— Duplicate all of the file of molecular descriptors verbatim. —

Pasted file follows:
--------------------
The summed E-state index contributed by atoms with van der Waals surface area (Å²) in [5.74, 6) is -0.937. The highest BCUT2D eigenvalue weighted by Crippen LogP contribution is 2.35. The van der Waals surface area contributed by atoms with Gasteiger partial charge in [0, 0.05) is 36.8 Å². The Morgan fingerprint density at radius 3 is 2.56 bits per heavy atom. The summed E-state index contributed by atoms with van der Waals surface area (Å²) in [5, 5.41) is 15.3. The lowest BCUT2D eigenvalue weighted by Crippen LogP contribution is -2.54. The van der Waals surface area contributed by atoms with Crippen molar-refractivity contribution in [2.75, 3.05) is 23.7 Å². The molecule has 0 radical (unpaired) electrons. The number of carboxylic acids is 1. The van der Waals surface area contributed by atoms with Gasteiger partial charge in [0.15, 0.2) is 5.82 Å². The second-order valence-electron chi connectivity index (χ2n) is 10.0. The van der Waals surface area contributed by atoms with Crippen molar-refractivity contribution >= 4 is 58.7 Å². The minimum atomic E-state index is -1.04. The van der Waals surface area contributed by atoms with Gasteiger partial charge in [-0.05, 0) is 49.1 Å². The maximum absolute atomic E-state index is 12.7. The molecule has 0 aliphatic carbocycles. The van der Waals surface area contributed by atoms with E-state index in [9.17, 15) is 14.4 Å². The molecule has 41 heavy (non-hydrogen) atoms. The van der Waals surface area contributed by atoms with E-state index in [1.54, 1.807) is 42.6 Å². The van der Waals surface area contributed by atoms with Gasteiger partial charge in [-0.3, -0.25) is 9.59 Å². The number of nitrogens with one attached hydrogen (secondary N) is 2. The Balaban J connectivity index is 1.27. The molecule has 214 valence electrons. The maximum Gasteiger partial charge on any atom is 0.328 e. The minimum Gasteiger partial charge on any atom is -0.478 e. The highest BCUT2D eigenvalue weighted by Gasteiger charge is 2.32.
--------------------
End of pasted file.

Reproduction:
The summed E-state index contributed by atoms with van der Waals surface area (Å²) in [5.74, 6) is -0.937. The highest BCUT2D eigenvalue weighted by Crippen LogP contribution is 2.35. The van der Waals surface area contributed by atoms with Gasteiger partial charge in [0, 0.05) is 36.8 Å². The Morgan fingerprint density at radius 3 is 2.56 bits per heavy atom. The summed E-state index contributed by atoms with van der Waals surface area (Å²) in [5, 5.41) is 15.3. The lowest BCUT2D eigenvalue weighted by Crippen LogP contribution is -2.54. The van der Waals surface area contributed by atoms with Crippen molar-refractivity contribution in [2.75, 3.05) is 23.7 Å². The molecule has 0 radical (unpaired) electrons. The number of carboxylic acids is 1. The van der Waals surface area contributed by atoms with Gasteiger partial charge in [0.15, 0.2) is 5.82 Å². The second-order valence-electron chi connectivity index (χ2n) is 10.0. The van der Waals surface area contributed by atoms with Crippen molar-refractivity contribution >= 4 is 58.7 Å². The minimum atomic E-state index is -1.04. The van der Waals surface area contributed by atoms with Gasteiger partial charge in [-0.05, 0) is 49.1 Å². The maximum absolute atomic E-state index is 12.7. The molecule has 0 aliphatic carbocycles. The van der Waals surface area contributed by atoms with E-state index in [9.17, 15) is 14.4 Å². The molecule has 41 heavy (non-hydrogen) atoms. The van der Waals surface area contributed by atoms with E-state index in [1.54, 1.807) is 42.6 Å². The van der Waals surface area contributed by atoms with Gasteiger partial charge in [-0.3, -0.25) is 9.59 Å². The number of nitrogens with one attached hydrogen (secondary N) is 2. The Balaban J connectivity index is 1.27. The molecule has 214 valence electrons. The maximum Gasteiger partial charge on any atom is 0.328 e. The minimum Gasteiger partial charge on any atom is -0.478 e. The highest BCUT2D eigenvalue weighted by Gasteiger charge is 2.32.